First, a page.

The Google Interface OpportunityPatrick Lannigan - Summer 2004
I have referred to the Google interface as the “command-line interface” to the Web. That's not entirely correct. Google is a vastly superior command-line interface compared to that of operating environments like MS-DOS, Unix, VMS, etc. The Google interface incorporates elements of forgiveness, knowledge of underlying data, and keyword customization into its design, creating a user-to-computer interface that is heavy on collected knowledge and habits of its users.
The question I ask is, What opportunity exists for an energetic entrepreneur to add a second-generation Google-like command processor to applications that are used in corporations today? Yes, mouse-driven applications were much lauded in their day, but the interface design for most of these applications is too rigid. Take a typical customer database application. When we’re looking for the address of a customer we must first type in the name of the customer to find the information we’re looking for. If we spell the name wrong, we’ll more than likely get such helpful messages as “Record not Found” or “Customer does not Exist.” These simple search type problems are just a small taste of the bitter and unfriendly interface that sits in front of most business applications today. It gets worse as we go deeper into the application. For example, with most manufacturing applications, if we wanted to find a particular order by a customer for blue widgets, we’d first have to find that customer name, then look up the orders, and then surf through each order looking for one where they ordered blue widgets. What a waste of time!
The "problem" of the brittle interface is also an opportunity. Some entrepreneur could potentially make millions by selling an add-on component to Google-ize the dominant corporate applications that exist today. Imagine if users could simply type in “Lannigan order blue widgets” to discover all the orders by Lannigan for blue widgets? Google-izing an application can go further still. While Google has very sophisticated underpinnings, at the interface level it is really just two things. It is, first and foremost, a search engine that has superior ranking capabilities according to referential data (e.g. page links). But it is also a second generation command-line processor. By second generation I mean that it has a strong component of forgiveness, can incorporate special keywords, and has knowledge of the underlying data itself.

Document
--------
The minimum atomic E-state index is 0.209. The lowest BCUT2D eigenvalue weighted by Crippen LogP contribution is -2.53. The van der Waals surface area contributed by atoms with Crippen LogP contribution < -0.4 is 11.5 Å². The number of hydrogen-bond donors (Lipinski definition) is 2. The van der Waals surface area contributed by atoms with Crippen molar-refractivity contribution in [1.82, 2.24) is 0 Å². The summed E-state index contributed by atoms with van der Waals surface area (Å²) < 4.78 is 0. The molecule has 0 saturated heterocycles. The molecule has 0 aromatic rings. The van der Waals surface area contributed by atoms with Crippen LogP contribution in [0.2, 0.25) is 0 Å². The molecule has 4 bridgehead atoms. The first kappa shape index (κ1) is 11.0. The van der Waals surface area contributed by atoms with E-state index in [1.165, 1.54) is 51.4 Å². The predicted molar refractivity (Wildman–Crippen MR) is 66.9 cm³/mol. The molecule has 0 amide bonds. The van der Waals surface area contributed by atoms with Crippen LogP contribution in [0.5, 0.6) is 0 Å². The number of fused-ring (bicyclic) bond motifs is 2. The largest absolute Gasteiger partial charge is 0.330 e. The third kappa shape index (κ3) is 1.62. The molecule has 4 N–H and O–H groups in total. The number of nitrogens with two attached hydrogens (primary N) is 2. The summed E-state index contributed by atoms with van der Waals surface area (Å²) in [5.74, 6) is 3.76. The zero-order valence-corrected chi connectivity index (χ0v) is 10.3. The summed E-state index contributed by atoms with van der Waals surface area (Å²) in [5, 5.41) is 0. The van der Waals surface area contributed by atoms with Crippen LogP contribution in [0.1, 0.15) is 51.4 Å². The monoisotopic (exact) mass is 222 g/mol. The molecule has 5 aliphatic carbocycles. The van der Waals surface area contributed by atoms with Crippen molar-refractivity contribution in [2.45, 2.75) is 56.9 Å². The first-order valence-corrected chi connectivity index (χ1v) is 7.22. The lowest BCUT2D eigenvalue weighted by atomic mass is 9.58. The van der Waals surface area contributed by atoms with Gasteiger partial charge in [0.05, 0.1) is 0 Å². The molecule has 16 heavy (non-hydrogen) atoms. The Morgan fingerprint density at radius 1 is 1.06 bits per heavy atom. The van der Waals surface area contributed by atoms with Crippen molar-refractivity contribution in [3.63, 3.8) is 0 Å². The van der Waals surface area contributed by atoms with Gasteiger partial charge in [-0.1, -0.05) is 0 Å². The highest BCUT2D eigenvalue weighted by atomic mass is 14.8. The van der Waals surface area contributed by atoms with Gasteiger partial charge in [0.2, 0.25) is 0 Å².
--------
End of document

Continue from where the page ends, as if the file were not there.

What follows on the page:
The "incorporating special keywords" feature also means that corporations could customize special keywords for their users—a private dictionary of sorts. As an example, while one company may prefer to use the word “order” to look for orders by a company, another company may prefer “po,” as in purchase orders. As such, a search for orders by Lannigan in Company A may be “orders Lannigan.” This same search in Company B would be “po Lannigan.” You get the idea.
Technically speaking, Google-izing an application is no cakewalk. Somebody has to have knowledge of the underlying data, incorporate search engine technology that doesn't interfere with the main technology, and then provide a second interface to the application that also does not interfere with the normal operation of the application. This is a tall order, but doable (that is if Google hasn't snatched up every search engine expert in the world ...). The upside is tremendous. It could be that the antiquated, carpal tunnel-inducing applications we use today would be transformed into something as pleasant to use as Google.
If you know of anybody doing research in this area, please contact me. I'd love to be one of their "test subjects." Conversely, if anybody wants my two cents into the "go to market" strategy, I'd gladly provide it.
Email Patrick Lannigan at lannigan at gmail dot com for more information
This page was created and/or refreshed on April 12, 2017 @ 14:50:56